Winnipeg Free Press - ONLINE EDITION
Tobacco and bubble gum don’t mix
A few years ago, now former Manitoba NDP Judy Wasylycia-Leis introduced a private members bill to go after flavoured mini-cigars. These products were often wrapped in bright colours, flavoured to make the cigars taste like bubble gum, fruit or chocolate, and were pretty popular with teenagers.
The government picked up on Wasylycia-Leis’s bill during the 2008 election and Health Minister Leona Aglukkaq passed legislation banning flavoured mini-cigars in 2009. The ban also prevented mini-cigars from being packaged in groups of anything smaller than 20. (Critics complained the mini-cigars were often sold individually or in groups of three or four at a time, which made them more affordable for kids to buy). The law took effect in June 2010.
Today the government showed the ban has some teeth as Health Canada seized more than 25 million of the mini cigars at three warehouses in Montreal belonging to Casa Cubana, Groupe Tabac Scandinave, and Distribution GVA Inc.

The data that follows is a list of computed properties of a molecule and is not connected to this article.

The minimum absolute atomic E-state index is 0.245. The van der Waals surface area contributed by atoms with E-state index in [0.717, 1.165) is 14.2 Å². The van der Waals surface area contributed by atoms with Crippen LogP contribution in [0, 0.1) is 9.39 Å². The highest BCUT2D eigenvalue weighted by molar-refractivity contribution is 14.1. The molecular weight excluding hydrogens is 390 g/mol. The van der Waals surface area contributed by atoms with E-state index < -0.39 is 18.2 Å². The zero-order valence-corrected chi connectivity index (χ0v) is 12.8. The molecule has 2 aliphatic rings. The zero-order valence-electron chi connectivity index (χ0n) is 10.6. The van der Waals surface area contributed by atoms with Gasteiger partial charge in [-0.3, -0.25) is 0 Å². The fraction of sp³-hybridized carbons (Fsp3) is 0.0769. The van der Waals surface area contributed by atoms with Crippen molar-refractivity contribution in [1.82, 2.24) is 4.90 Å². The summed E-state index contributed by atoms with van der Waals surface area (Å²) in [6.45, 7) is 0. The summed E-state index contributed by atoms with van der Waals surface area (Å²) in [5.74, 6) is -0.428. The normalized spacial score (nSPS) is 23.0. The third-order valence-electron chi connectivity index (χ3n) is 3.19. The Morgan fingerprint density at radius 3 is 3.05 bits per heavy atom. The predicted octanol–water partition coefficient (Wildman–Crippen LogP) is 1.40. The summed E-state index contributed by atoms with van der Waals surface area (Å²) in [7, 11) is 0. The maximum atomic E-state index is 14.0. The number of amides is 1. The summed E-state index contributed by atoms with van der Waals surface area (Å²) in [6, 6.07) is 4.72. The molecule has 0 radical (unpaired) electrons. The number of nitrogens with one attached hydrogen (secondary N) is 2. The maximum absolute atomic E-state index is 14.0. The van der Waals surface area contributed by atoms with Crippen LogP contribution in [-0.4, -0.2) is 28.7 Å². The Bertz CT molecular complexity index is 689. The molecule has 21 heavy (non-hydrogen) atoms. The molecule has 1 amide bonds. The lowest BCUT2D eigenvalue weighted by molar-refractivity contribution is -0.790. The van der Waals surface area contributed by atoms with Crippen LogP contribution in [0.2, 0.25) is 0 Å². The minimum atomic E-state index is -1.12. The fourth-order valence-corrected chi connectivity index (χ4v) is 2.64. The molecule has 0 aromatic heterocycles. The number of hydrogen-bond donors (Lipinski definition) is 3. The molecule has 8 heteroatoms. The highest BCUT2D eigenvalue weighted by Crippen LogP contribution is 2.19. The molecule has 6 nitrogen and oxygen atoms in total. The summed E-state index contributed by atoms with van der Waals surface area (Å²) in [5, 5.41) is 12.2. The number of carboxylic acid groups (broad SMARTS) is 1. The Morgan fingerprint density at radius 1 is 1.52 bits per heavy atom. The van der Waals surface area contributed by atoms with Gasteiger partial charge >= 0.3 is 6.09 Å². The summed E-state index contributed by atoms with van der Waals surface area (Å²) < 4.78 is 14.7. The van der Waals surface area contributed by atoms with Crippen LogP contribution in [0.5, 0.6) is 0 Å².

It was the first time the government has seized the products since the bill came into force and came after two warning letters were issued.
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About Mia Rabson
Mia Rabson is a born and bred Winnipegger whose interest in politics seemed clear when she dressed up as Prime Minister Brian Mulroney for Halloween in the 7th grade.
Her interest in writing was no surprise to her parents, who learned early in Mia’s life that no piece of blank paper — or wall, for that matter — was safe in her hands.
She holds an honours BA in English from Queen’s University, a master’s degree in journalism from the University of Western Ontario, and has completed a political journalism fellowship in Washington, D.C. with the Washington Centre for Politics and Journalism.
Prior to working for the Winnipeg Free Press, Mia briefly worked for the Detroit News in the paper’s Washington bureau.
Mia joined the Free Press team in February 2001, and in April 2001 was appointed to the Manitoba legislature bureau. In December 2004, she was appointed bureau chief at the legislature. She became the newspaper’s parliamentary bureau chief/national reporter in Ottawa in January 2008.
In 2008 she was nominated for a Michener Award with a team of reporters from the Free Press for its coverage of the province’s child welfare system.
She counts reliving the invasion at Dieppe, France, with veterans of the failed Second World War expedition and overcoming her fear of heights to touch the Golden Boy statue atop the Legislative Building among her favourite experiences as a reporter.
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